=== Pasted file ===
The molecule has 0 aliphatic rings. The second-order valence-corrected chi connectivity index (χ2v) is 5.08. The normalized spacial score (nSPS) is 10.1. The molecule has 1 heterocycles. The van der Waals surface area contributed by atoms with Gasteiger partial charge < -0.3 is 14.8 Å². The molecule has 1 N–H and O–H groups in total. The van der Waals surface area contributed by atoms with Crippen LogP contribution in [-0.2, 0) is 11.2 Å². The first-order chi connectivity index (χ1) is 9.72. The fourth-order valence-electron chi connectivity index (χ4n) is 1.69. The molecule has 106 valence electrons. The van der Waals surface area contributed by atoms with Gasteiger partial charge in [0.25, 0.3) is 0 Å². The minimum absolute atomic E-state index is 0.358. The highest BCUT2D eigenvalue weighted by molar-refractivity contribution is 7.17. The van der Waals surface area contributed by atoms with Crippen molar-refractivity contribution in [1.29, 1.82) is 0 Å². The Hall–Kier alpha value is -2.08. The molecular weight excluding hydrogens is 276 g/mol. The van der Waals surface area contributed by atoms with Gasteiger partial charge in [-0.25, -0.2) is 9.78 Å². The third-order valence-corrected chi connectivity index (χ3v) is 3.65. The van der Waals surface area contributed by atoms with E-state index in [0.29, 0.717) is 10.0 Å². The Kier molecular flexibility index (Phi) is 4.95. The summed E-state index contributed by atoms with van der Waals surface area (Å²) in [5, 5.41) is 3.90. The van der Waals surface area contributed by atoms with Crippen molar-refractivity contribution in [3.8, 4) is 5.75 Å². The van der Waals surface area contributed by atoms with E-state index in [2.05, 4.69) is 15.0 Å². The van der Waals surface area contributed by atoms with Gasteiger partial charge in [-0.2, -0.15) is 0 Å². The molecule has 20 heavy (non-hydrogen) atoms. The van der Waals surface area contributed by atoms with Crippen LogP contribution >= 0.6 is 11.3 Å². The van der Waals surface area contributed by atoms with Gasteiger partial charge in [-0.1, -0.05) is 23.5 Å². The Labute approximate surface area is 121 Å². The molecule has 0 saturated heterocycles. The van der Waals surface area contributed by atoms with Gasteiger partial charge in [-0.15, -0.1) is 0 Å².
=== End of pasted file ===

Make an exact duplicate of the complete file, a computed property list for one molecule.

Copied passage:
The molecule has 0 aliphatic rings. The second-order valence-corrected chi connectivity index (χ2v) is 5.08. The normalized spacial score (nSPS) is 10.1. The molecule has 1 heterocycles. The van der Waals surface area contributed by atoms with Gasteiger partial charge < -0.3 is 14.8 Å². The molecule has 1 N–H and O–H groups in total. The van der Waals surface area contributed by atoms with Crippen LogP contribution in [-0.2, 0) is 11.2 Å². The first-order chi connectivity index (χ1) is 9.72. The fourth-order valence-electron chi connectivity index (χ4n) is 1.69. The molecule has 106 valence electrons. The van der Waals surface area contributed by atoms with Gasteiger partial charge in [0.25, 0.3) is 0 Å². The minimum absolute atomic E-state index is 0.358. The highest BCUT2D eigenvalue weighted by molar-refractivity contribution is 7.17. The van der Waals surface area contributed by atoms with Crippen molar-refractivity contribution in [1.29, 1.82) is 0 Å². The Hall–Kier alpha value is -2.08. The molecular weight excluding hydrogens is 276 g/mol. The van der Waals surface area contributed by atoms with Gasteiger partial charge in [-0.25, -0.2) is 9.78 Å². The third-order valence-corrected chi connectivity index (χ3v) is 3.65. The van der Waals surface area contributed by atoms with E-state index in [0.29, 0.717) is 10.0 Å². The Kier molecular flexibility index (Phi) is 4.95. The summed E-state index contributed by atoms with van der Waals surface area (Å²) in [5, 5.41) is 3.90. The van der Waals surface area contributed by atoms with Crippen molar-refractivity contribution in [3.8, 4) is 5.75 Å². The van der Waals surface area contributed by atoms with E-state index in [2.05, 4.69) is 15.0 Å². The van der Waals surface area contributed by atoms with Gasteiger partial charge in [-0.2, -0.15) is 0 Å². The molecule has 20 heavy (non-hydrogen) atoms. The van der Waals surface area contributed by atoms with Crippen LogP contribution >= 0.6 is 11.3 Å². The van der Waals surface area contributed by atoms with Gasteiger partial charge in [-0.1, -0.05) is 23.5 Å². The Labute approximate surface area is 121 Å². The molecule has 0 saturated heterocycles. The van der Waals surface area contributed by atoms with Gasteiger partial charge in [-0.15, -0.1) is 0 Å².